Cerebral palsy, often abbreviated as CP in medical literature, is a term that encompasses a group of different motor conditions, which are non-progressive and are not contagious. It affects various area of the body and may limit a person’s ability to function normally, especially when it comes to movement.
The specific causes of this condition are still under study, but the general cause is damage to brain areas responsible for motor functions. This damage usually occurs during pregnancy, however in certain cases it may be caused during birth, or in early childhood up to the age of 36 months.
While it mostly affects motor functions, CP may have other effects in individuals affected by it. They may have difficulties seeing and perceiving things, talking, as well as having intellectual disabilities. Patients suffering from CP are also much more likely to have epilepsy as well. In fact, around one third of patients are reported to suffer from various types of epilepsy as well.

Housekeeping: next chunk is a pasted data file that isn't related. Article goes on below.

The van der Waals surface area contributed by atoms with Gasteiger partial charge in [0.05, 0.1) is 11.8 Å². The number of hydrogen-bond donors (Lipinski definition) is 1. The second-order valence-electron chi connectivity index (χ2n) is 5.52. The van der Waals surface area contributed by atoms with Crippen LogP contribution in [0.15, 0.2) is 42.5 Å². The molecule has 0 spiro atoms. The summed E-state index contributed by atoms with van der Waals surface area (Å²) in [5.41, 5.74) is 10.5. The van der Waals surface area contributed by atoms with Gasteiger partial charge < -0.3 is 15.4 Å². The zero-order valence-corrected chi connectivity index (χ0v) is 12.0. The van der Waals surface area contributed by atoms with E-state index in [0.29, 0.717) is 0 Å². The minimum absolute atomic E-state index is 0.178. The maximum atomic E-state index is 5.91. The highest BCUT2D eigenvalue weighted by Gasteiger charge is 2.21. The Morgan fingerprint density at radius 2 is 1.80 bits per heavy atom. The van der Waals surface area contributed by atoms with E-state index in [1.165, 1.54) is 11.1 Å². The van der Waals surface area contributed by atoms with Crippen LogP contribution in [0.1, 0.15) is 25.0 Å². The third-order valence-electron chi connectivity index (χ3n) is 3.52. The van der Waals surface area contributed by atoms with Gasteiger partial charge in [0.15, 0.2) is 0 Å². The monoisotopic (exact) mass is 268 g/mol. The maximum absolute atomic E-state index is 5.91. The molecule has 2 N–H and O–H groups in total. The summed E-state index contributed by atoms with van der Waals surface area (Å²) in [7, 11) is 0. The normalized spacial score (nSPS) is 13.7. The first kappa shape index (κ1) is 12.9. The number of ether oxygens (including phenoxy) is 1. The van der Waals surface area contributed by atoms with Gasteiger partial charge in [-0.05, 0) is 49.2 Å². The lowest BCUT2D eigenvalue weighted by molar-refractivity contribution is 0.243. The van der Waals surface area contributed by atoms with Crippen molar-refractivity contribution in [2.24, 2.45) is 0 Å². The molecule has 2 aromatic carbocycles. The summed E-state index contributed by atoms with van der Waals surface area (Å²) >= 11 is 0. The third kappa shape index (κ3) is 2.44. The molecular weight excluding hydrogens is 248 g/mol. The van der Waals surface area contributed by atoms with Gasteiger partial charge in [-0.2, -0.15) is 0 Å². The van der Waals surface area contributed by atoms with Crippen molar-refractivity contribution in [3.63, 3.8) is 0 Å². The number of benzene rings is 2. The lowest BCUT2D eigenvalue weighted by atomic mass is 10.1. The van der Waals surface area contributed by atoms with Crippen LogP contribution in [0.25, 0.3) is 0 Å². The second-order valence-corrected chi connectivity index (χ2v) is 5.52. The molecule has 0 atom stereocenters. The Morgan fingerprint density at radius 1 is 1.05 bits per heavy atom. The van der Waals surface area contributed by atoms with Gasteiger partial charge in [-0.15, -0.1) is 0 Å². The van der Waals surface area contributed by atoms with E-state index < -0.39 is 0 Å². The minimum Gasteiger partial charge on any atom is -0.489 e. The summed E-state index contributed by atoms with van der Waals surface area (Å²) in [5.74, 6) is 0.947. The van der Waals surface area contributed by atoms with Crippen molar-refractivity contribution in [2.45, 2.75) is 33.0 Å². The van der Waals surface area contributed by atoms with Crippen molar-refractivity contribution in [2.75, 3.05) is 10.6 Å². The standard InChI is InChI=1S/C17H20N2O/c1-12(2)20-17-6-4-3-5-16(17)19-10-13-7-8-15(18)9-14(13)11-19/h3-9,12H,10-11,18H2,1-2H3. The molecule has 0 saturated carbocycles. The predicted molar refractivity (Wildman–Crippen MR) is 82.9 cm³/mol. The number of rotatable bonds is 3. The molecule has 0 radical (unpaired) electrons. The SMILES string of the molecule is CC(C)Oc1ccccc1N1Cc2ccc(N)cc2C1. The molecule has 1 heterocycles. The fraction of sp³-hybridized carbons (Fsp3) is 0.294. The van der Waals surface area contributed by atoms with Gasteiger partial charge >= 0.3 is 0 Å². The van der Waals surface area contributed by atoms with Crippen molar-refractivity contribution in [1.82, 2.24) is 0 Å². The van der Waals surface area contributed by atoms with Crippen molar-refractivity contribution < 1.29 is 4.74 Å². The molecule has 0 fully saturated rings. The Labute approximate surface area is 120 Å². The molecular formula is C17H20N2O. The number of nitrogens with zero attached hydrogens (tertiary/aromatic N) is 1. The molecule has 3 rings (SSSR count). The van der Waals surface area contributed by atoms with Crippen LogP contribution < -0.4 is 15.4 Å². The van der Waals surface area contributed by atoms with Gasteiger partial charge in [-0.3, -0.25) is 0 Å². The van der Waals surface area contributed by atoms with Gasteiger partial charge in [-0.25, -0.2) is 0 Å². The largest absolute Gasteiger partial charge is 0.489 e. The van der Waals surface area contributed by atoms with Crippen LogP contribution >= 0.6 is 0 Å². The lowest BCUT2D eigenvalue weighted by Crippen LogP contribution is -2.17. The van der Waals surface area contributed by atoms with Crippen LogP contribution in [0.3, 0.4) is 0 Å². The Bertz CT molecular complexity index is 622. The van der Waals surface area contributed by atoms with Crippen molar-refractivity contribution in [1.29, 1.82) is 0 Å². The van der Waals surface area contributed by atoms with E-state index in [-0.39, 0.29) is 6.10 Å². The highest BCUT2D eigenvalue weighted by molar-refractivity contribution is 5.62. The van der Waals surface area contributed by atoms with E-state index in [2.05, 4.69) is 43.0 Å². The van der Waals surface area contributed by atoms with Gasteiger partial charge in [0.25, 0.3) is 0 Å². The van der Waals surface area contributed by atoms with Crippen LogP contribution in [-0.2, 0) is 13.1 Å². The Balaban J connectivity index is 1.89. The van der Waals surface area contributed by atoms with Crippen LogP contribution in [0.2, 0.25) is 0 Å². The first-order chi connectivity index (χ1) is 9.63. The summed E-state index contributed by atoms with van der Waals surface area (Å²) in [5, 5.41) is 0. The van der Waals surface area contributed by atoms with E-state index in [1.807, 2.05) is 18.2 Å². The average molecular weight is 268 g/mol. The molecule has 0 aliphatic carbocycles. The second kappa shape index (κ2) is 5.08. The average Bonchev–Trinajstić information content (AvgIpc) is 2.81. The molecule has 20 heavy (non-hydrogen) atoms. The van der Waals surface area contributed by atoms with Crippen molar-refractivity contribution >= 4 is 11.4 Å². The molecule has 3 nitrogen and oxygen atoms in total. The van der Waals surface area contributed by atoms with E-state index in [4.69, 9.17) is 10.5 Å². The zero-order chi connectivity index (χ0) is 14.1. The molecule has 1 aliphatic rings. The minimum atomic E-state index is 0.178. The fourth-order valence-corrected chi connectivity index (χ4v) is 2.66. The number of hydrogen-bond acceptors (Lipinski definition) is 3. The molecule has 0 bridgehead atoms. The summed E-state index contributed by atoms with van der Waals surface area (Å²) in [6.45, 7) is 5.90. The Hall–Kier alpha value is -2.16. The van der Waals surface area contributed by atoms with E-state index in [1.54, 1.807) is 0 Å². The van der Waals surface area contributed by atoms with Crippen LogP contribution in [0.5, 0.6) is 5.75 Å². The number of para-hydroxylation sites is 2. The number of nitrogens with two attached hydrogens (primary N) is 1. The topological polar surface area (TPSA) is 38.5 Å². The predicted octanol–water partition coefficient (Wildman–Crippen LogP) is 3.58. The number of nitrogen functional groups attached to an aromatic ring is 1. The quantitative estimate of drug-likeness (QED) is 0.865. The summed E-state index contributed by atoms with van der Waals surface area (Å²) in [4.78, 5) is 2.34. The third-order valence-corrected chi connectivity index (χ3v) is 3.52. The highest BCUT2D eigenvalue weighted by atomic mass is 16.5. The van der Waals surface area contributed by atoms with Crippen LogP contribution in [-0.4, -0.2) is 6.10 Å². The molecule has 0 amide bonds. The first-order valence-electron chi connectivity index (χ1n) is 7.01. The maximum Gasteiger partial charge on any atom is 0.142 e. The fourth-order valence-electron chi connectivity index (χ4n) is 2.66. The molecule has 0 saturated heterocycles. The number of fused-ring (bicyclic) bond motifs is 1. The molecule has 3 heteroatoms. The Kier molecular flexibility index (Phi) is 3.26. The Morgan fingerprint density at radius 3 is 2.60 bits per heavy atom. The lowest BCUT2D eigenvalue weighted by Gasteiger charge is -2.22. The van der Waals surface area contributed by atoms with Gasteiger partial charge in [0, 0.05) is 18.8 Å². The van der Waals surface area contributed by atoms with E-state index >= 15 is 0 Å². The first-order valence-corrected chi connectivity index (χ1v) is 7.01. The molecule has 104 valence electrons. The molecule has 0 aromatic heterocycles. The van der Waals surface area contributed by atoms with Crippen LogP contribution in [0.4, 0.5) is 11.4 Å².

The search for a cure is still in progress and has been going on for several decades so far. However, there have been recent breakthroughs which may help prevent a fetus from developing CP during pregnancy, or to reverse it soon after childbirth.
A new breakthrough treatment for cerebral palsy has been made public by researchers in April of 2012. Many tests have been done on rabbits and these show promising results when it comes to a potential treatment for humans that may be available some time in the future. During the tests, rabbits were made to be deliberately born with CP.
Then, an anti-inflammatory drug was injected into the parts of the brain that show damage by using molecules that are referred to as dandrimeters. The drug being used in testing is called N-Acetyl-L-Cystine (NAC) and is already used in humans as a treatment when someone ingests a potentially fatal dose of acetaminophen. Rabbits that would normally have no mobility due to the brain damage caused by CP were shown to have movement levels that were almost normal by a few days.
For now, the treatment is still a few years away before it can potentially be used on humans. It is also worthy to know that it has one limitation: it can only be used immediately after birth. However, this treatment may be able to help us get a better understanding of how CP affects the brain and this could result in a treatment being developed for adults and infants over a few days old.
Nora Charles is a freelance writer that has worked with many bloggers for several years now.